One of the professors I studied with in Ann Arbor was the Argentine critic and author Enrique Anderson Imbert, who I soon found out was as interested in mystery fiction as I was and had himself written and published detective stories in Argentina. Eventually, we determined that the topic of my doctoral dissertation would be the Argentine detective story. While gathering material for the thesis, I found a recent collection of ten Argentine detective stories, edited and published in Buenos Aires by Rodolfo Jorge Walsh. I wrote to Walsh and found him to be very knowledgeable on the subject and eager to help me in documenting my study. I sent him my “Wounded Tyrolean” and he liked it. He translated it and it appeared in the Argentine magazine Leoplán in July of 1955.
I started translating some of the stories in his anthology and the first of these began appearing in The Saint Detective Magazine in the mid 1950s. The Argentine author whom Walsh never ceased to praise was Jorge Luis Borges and I considered that a writer of his stature deserved to appear in EQMM. Fred agreed and the short piece titled “The Two Kings and the Two Labyrinths” appeared in the April 1962 number. Actually, a Borges short story had already appeared in EQMM, in the April 1948, “All Nations” issue, in the translation of Anthony Boucher, for many years the crime-fiction reviewer for the New York Times, and the first person to write about crime fiction in Spanish America. His essay “It’s Murder, Amigos” appeared in the April 19, 1947 issue of Publisher’s Weekly. Borges, little known and less read in Argentina at that time, eventually became a celebrated literary innovator and a long-time candidate for the Nobel Prize in the literature category. The Boucher translation was the first instance of a Borges English translation appearing in a wide-circulation U.S. publication. (I have a copy of that issue, in which Fred has written “So this is the story that has made me famous!” And Borges later signed it for me, too.)
I had become intensely interested in Borges’s fiction while studying with Anderson Imbert and signed a contract with New Directions in 1960 to bring out a selection of his writings in English translation. A fellow graduate student at Michigan, James E. Irby, had also become interested in Borges’s writings and had been translating some of his essays into English for the purpose, he told me, of getting a feel for his literary style. He showed me some of them and I thought they were excellent. I invited him to join me in preparing the anthology, which appeared in 1962 with the title Labyrinths: Selected Writings of Jorge Luis Borges.
Looking back again, since 1962 I have contributed nearly a score of translations to EQMM, accepted first by Fred, then by Eleanor Sullivan who succeeded him as the magazine’s editor, and most recently by Janet Hutchings, who can be credited with having established the monthly feature titled “Passport to Crime,” which introduces new translations into English of crime stories from many foreign countries.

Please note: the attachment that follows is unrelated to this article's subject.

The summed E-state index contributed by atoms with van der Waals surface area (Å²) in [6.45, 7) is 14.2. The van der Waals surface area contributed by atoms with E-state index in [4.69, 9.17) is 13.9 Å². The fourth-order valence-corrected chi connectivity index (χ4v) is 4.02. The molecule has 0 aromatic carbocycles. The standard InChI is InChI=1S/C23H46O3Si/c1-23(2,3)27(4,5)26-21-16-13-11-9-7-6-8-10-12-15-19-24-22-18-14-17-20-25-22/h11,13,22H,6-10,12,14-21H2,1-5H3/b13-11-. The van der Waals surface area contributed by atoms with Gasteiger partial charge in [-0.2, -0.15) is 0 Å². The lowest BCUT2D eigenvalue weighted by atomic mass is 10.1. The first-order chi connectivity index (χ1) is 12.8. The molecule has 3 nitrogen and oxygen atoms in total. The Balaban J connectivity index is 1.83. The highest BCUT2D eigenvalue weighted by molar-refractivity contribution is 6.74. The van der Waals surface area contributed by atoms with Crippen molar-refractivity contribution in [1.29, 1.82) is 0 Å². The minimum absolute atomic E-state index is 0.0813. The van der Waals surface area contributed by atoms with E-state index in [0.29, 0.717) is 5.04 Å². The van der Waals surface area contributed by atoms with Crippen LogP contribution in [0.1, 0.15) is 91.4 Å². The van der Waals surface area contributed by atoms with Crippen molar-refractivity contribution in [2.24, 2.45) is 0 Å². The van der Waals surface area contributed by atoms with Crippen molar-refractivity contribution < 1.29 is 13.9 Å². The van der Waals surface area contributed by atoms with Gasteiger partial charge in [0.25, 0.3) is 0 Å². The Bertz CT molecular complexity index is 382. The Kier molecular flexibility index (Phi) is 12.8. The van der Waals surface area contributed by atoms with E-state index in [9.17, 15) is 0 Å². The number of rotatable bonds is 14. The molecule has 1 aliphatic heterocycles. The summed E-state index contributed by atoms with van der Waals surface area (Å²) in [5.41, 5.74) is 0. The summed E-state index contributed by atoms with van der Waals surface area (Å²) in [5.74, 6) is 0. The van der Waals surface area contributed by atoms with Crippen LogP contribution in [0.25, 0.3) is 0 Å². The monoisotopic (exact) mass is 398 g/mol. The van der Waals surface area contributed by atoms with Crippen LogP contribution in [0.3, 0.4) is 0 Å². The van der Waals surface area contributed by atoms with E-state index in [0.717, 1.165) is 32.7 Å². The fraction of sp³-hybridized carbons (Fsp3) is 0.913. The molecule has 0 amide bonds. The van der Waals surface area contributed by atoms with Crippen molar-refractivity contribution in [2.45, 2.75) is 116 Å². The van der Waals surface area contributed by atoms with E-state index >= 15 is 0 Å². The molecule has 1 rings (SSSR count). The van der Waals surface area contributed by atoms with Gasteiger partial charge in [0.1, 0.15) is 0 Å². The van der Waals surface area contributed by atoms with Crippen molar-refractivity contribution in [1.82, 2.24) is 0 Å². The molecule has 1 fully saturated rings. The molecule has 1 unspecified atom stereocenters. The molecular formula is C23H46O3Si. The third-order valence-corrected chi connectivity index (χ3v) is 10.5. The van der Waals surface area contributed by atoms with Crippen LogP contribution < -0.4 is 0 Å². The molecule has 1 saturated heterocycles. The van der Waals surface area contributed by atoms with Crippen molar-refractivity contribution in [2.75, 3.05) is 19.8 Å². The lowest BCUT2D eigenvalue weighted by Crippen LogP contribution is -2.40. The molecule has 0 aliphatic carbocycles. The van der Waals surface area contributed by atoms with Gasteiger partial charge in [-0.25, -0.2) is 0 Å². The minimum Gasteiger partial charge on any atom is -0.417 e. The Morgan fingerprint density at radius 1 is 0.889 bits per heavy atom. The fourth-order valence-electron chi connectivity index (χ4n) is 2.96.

For the May 2016 number, which is soon to appear, I thought it might be interesting to try something different, a first of sorts in the line of translations. During a 2007 visit to Buenos Aires, I had invited my Argentine friend Fernando Sorrentino, whose fiction has been translated into a dozen foreign languages, to write an original crime story for the pages of EQMM. He agreed and said he had something unusual in mind. What he sent me was a story written in collaboration with his friend Cristián Mitelman. The idea, he said, was to honor the collaboration that produced the Ellery Queen novels and also the literary collaboration—not at all common among authors in general—of Borges and his fellow Argentine writer Adolfo Bioy Casares, who together in 1942 published a volume of stories titled Six Problems for Don Isidro Parodi, which satirically featured a detective who was strictly limited in the amount of traveling about that he could do while solving the crimes brought to him: Don Isidro was locked up in cell 273 of the Buenos Aires penitentiary! Their story was titled “The Center of the Web” and it appeared in the June 2008 issue of EQMM under the pseudonym of Christián X. Ferdinandus. When they sent me another story, titled “For Strictly Literary Reasons,” I thought I’d join the party and do the translation in a collaboration with an old friend from U. of M. graduate days, John B. Dalbor, now retired as Professor Emeritus at Penn Sate University. Our first collaborative project had been a second-year, college-level Spanish reading text, Imagination and Fantasy: Stories from Spanish America, published by Holt, Rinehart & Winston in 1960. We very much enjoyed working together again.
So there you have it—something new under the sun, featuring a tetralogy of literary collaborations.
A closing note. Persistence paid off. Finally, fifty-seven years after appearing in Spanish in Buenos Aires, my “Wounded Tyrolean” appeared in its original English version in the Fall 2012 issue of the Michigan Quarterly Review, published in Ann Arbor, the very setting where the action of the baffling locked-room murder had been situated.